In any sale of business, vendor warranties are typically the least understood provisions. Despite serious consequences if a vendor breaches these warranties (e.g. termination of contract and damages), many don’t take the time to go through these clauses carefully. We set out some common vendor warranties below to help you understand their importance.
Capacity and Authority
Before explaining what this warranty contains, let’s first distinguish between capacity and authority. Capacity is the ability to enter into the Sale of Business Agreement (SOBA), and authority is the right to enter into the SOBA. For example, in relation to capacity, where a company wants to enter into the contract, then the party signing on behalf the company must be able to do so. A company director, for example, has the capacity to enter into the SOBA. Authority differs to capacity. Whether a director can enter into the SOBA depends on, for example, shareholders and/or directors passing a resolution.
Although capacity is rarely an issue, company directors can sometimes overlook authority. For example, many smaller companies fail to undertake the proper procedures of calling a meeting and passing a resolution. Failure to do so technically means the company doesn’t have authority to enter into the SOBA, and consequently, not have executed the SOBA. Another example is where a company (or in this example, even where the vendor is an actual person), may be a trustee. As a trustee, it must ensure it has the power under the trust deed to enter into the SOBA. If it does not, then it means it could be sued by the beneficiaries of the trust.
Accuracy of Company Records
This warranty provides that all financial information and other general information the vendor provides to the purchaser of the business are accurate, and provide a “true and fair view” of the financial position and performance of the business. A vendor can, in most cases, give this warranty confidently provided a qualified accountant prepared the financial reports, and a strong team records the business’ operations.
Sometimes, this isn’t the case and more likely, the sale falls on the last day of the financial year and at least some of those company records are yet to be audited and properly checked. Unaudited company records still form part of the financial information and other general information provided under this warranty. A vendor will breach this warranty if this information is later found to be inaccurate. To avoid this, a vendor should include an exception or provide a more general warranty (i.e. less strict warranty) regarding these records.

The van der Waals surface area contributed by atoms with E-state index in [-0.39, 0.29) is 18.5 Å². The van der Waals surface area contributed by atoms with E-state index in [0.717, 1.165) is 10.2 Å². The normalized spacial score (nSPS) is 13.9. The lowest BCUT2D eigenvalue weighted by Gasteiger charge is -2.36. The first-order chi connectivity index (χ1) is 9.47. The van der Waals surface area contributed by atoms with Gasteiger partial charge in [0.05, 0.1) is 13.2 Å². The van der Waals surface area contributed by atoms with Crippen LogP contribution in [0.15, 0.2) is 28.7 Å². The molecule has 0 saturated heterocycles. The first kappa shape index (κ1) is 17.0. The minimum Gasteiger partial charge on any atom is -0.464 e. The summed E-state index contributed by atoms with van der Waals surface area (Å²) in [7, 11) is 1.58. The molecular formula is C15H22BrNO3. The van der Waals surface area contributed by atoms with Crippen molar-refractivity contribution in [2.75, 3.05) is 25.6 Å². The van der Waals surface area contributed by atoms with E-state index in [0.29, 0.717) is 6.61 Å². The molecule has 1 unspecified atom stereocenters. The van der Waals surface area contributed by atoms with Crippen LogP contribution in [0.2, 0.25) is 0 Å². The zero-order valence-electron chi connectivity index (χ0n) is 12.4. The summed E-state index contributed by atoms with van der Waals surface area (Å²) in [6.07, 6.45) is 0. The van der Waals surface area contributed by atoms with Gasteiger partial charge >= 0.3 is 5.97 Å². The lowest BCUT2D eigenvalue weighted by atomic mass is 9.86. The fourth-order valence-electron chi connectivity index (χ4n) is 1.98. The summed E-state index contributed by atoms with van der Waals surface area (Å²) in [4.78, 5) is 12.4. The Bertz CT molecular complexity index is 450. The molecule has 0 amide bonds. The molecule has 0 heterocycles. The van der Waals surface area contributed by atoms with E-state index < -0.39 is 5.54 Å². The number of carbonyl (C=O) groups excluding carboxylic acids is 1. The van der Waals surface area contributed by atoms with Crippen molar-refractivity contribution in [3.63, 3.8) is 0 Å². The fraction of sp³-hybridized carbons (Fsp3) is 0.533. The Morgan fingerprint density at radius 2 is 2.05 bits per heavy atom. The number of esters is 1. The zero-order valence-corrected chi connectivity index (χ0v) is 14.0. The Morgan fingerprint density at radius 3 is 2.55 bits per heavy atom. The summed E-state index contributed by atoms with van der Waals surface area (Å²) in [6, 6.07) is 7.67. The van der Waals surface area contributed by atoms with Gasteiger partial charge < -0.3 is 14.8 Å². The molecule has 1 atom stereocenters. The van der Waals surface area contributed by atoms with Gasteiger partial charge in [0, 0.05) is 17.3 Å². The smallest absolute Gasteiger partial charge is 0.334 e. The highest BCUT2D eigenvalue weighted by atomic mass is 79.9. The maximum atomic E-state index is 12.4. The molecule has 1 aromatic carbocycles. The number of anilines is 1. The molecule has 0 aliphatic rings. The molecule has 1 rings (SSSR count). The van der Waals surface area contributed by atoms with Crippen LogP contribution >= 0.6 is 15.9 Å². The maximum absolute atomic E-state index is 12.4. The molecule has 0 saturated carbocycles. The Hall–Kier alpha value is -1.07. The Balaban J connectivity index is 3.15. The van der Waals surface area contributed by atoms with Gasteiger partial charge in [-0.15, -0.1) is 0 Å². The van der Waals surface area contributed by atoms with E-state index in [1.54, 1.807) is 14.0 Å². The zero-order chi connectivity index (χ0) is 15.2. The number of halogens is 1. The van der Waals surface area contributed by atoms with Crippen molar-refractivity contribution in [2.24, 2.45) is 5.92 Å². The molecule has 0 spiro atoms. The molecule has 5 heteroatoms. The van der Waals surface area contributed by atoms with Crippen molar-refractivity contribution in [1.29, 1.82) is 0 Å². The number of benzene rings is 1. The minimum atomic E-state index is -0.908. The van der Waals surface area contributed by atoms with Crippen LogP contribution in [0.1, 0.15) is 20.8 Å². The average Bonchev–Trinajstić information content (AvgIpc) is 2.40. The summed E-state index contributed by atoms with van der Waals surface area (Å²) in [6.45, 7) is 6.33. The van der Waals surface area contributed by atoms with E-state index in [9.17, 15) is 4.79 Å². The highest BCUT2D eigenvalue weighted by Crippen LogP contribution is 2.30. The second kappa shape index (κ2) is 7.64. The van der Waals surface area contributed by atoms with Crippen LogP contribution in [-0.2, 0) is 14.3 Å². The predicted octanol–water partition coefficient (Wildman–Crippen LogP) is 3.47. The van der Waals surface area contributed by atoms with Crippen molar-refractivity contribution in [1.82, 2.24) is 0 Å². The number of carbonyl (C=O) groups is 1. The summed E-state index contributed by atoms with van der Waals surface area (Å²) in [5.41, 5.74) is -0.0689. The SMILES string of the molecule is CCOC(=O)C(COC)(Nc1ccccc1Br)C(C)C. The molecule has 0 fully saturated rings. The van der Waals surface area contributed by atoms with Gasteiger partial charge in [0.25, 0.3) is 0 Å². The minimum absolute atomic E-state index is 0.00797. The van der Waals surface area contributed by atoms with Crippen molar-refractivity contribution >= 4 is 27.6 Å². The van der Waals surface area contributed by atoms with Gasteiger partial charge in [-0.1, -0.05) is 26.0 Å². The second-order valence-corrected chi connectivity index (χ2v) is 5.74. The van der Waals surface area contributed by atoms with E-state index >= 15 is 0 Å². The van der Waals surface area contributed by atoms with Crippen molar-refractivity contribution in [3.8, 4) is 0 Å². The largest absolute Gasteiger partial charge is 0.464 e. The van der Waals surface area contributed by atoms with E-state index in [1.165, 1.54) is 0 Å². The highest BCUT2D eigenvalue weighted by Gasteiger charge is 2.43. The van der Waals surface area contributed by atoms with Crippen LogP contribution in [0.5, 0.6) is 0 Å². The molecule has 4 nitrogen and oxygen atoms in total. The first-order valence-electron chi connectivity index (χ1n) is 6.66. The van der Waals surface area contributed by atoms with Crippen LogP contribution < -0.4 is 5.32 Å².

Assets, Plant and Equipment
Does the vendor own the assets, plants and equipment, are they in good working condition, and can they sell them? Any decent warranty would also contain a provision that requires there to be no security against any of the assets, plant and equipment. For example for a specific piece of equipment, it can be a simple task of running a search against that item to determine whether a security is registered against it or not. However, an All Past and Present Property (All PaP) security could capture this piece of equipment. In other words, the equipment forms part of another security that will need to be released for this warranty – even if the security has no connection with this particular SOBA.
Importantly, assets don’t just mean physical items of plant and equipment. In the modern economy, the business’ customer relationship management (CRM) software can sometimes be just as (if not more) valuable than the manufacturing equipment used to make the profit. However, when it comes to these non-tangible assets, determining ownership can be less obvious. Expanding on the example of the CRM software, if a third party developed this software for the business, then there could be an issue of ownership. It may be a situation that the developer owns the software and effectively licences it to the business. The vendor cannot then give the warranty that it owns this asset.
We have set out a small handful of the types of vendor warranties a SOBA provides. The takeaway message from this is that neither the vendor nor the purchaser should take for granted these warranties. Although it may seem evident that the vendor has the capacity and authority to act, some basic digging might show this isn’t the case. A breach of warranty can result in termination of the SOBA and subsequent damages – so it’s important you understand before signing. Questions? Get in touch with our sale of business lawyers on 1300 544 755.
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